The technology used for genetic testing to determine the predisposition of specific types of cancer and for advanced genomic testing to inform treatment both derive from research in the federal government’s Human Genome Project, which was completed in 2003, says Jeff Boyd, Ph.D., director of translational research and genomic medicine at Baptist Health South Florida’s Miami Cancer Institute. Thanks to that research, genomic testing can now be completed within a few hours for a cost of less than $1,000.
Costs of tests expected
to drop to a few hundred
“The time and costs for the test are still decreasing, and we expect that it will cost just several hundred dollars within the next few years,” Boyd says. “Insurers and other third-party payers embraced testing for prevention much more quickly than testing the DNA of cancer that already exists. But they are now moving more quickly toward that as successful outcomes are shown.”
Boyd recently joined the Miami Cancer Institute to set up a new facility dedicated to being a Cancer Center of Excellence, mirroring the advances in genomic medicine and the services that can be provided as a result. Its target opening date is October 2016.
Boca Raton Regional Hospital’s Lynn Cancer Institute offers genetics testing and advanced genomic testing through programs at its Morgan Pressel Center for Cancer Genetics, named for LPGA professional and Boca Raton native Morgan Pressel, who lost her mother to breast cancer. Led by Dr. Louise Morrell, the institute’s medical director, the center is conducting groundbreaking research in genomic testing as well as providing medical services.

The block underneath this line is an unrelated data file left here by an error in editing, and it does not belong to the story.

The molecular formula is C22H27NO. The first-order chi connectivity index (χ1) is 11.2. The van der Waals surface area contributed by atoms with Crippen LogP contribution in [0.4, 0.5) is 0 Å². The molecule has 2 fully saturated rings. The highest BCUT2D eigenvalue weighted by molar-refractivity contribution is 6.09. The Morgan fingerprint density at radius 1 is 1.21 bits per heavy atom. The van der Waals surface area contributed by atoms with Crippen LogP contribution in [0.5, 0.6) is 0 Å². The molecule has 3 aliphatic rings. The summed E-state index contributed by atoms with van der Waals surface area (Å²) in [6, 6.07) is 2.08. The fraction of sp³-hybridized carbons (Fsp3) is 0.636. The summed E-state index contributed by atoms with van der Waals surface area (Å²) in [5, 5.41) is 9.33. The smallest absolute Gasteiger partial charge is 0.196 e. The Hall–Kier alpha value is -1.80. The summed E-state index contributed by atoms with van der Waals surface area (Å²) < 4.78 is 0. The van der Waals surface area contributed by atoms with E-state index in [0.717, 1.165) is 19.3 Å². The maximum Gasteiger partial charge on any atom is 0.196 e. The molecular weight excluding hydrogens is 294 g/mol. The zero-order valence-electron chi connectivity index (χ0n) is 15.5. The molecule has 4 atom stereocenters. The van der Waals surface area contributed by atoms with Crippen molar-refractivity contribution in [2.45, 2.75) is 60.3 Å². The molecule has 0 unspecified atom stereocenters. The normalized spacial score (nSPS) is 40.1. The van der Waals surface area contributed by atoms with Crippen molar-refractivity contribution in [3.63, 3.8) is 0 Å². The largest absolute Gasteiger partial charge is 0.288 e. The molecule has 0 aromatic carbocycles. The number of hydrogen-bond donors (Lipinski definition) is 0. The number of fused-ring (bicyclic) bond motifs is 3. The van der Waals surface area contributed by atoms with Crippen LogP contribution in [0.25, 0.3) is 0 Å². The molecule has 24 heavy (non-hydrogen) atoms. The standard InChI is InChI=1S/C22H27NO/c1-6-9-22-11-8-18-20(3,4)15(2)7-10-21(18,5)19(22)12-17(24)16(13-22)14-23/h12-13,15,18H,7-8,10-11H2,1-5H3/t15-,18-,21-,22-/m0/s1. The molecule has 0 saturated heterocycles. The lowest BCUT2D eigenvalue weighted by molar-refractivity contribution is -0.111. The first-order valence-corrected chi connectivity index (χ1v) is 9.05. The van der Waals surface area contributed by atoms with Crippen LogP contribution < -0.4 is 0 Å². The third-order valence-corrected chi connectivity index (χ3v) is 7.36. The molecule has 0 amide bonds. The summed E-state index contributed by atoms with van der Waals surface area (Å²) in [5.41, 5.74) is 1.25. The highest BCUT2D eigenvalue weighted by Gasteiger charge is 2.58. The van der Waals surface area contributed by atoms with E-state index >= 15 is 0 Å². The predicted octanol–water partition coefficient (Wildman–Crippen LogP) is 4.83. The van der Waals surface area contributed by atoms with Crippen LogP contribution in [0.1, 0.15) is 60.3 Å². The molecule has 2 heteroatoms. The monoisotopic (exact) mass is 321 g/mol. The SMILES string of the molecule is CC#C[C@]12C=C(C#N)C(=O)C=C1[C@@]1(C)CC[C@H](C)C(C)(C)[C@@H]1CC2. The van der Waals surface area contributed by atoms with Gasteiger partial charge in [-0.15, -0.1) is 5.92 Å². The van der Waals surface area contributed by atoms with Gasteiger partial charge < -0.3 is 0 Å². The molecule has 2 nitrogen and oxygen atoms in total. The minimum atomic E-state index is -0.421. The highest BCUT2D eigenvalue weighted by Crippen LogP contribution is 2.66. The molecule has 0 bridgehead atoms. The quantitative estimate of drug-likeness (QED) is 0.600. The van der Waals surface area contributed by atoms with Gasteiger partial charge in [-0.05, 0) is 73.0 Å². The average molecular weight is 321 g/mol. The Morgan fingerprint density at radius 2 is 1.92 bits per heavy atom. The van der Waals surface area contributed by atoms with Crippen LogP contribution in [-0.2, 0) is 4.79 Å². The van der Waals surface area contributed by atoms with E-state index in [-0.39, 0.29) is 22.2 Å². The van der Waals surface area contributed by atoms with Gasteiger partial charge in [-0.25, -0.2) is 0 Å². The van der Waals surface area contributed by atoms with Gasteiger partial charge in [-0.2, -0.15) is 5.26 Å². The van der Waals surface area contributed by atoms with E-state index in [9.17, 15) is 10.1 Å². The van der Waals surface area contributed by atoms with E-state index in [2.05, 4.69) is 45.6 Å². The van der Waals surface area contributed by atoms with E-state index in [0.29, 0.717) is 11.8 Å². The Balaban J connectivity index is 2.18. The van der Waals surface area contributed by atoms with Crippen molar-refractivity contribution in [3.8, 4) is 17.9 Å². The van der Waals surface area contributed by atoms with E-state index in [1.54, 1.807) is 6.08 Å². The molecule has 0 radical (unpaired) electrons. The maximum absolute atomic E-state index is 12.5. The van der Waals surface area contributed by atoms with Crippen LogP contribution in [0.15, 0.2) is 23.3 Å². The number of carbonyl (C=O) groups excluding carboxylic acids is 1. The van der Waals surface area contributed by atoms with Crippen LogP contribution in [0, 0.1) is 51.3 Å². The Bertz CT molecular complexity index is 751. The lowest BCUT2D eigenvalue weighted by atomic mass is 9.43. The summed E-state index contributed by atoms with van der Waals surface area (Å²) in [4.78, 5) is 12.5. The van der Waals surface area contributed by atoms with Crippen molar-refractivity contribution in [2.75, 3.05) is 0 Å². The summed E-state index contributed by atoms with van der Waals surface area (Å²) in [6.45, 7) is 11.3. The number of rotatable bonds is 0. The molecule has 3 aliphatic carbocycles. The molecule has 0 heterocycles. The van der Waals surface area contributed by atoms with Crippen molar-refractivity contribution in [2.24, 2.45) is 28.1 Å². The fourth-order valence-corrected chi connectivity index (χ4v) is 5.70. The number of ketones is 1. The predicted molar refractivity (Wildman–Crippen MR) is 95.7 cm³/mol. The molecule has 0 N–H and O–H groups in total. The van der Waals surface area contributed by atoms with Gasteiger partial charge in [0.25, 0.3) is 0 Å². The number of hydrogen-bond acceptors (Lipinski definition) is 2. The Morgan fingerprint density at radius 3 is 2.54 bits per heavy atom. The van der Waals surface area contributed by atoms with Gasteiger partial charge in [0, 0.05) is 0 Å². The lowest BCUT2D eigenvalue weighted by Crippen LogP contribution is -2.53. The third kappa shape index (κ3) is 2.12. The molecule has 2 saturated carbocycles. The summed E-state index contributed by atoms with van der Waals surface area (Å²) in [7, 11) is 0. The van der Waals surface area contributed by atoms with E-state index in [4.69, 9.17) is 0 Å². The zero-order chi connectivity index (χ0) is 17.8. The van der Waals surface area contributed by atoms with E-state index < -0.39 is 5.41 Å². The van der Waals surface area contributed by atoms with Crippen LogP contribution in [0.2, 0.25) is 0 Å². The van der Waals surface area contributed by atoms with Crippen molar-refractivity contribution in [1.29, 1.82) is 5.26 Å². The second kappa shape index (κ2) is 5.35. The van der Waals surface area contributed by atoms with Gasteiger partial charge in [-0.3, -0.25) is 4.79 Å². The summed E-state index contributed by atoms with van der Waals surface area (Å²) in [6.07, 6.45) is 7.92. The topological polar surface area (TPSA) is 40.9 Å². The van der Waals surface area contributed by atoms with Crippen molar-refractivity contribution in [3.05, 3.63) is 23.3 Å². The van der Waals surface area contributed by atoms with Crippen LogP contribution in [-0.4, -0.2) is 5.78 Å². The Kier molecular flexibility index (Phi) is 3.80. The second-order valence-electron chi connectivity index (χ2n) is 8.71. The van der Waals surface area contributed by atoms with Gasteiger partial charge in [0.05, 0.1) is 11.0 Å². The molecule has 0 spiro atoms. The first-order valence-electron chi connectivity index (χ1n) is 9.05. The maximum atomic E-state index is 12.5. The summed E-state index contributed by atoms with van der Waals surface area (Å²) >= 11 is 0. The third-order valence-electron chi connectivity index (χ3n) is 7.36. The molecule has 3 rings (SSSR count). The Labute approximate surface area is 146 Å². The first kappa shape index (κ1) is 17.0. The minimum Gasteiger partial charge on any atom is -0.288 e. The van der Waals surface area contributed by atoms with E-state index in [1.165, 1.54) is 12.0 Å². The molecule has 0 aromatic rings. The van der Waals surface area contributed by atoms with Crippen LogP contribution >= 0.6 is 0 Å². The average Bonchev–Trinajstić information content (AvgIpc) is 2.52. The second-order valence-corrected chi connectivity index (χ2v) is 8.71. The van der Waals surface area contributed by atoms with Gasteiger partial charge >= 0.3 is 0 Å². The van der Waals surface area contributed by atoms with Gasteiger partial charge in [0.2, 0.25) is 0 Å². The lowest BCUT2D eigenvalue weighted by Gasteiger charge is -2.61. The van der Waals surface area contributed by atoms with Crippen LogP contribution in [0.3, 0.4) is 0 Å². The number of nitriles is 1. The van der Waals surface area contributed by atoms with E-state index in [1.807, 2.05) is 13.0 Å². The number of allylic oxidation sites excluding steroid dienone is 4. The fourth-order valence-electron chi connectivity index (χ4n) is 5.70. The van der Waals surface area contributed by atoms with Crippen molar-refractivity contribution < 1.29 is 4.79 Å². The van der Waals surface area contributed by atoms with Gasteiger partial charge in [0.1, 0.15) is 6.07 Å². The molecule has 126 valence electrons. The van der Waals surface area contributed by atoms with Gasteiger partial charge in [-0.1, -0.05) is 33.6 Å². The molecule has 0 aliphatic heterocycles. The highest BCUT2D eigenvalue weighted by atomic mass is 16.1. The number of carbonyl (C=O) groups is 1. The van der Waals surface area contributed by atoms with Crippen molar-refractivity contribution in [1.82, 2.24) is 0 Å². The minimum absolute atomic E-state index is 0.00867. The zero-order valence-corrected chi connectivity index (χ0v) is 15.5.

“There’s almost no area [within cancer] that genomics can’t help. It’s the key to why some people do well in treatment and how we can make a difference in outcomes. There are breakthroughs right now in pancreatic, ovarian and breast cancer,” Morrell says, noting that a more complex issue is when the best time is to run the test. “The results may be different if you run the test at one point in time and again at another.”
Morrell and her team of physicians and researchers are currently part of clinical trials for a drug that may help treat lung cancer in patients who have a specific mutation in a gene causing it.
“Patients are coming to us from all over the world,” she says. “We’ve had a remarkable response in patients who have failed to respond to other treatments.”
The Sylvester Comprehensive Cancer Center at the University of Miami Miller School of Medicine recently began enrollment for the landmark precision medicine trial, NCI-MATCH (Molecular Analysis for Therapy Choice), which seeks to determine whether targeted therapies will be effective in patients whose tumors have specific genetic abnormalities, regardless of their cancer type. The study, co-developed by the National Cancer Institute, will incorporate more than 20 different study drugs or drug combinations, each targeting a specific gene mutation instead of prescribing a drug based on the tumor location.
Programs for genetic and genomic testing can also be found throughout South Florida at medical facilities such as the hospitals within the Broward Health system; Cleveland Clinic’s Center for Personalized Genetic Healthcare in Weston; and Holy Cross Hospital’s Michael & Dianne Bienes Comprehensive Cancer Center in Fort Lauderdale. Other hospitals, such as St. Mary’s Medical Center in West Palm Beach, partner with cancer centers to offer testing and counseling programs.
“There has never been a time in medical history that has been as transformational for cancer treatment as right now,” says Boyd. “We are closer than ever before to providing an effective standard of care for cancer that replaces the old-fashioned cocktail of poisons currently used for the purpose.” ?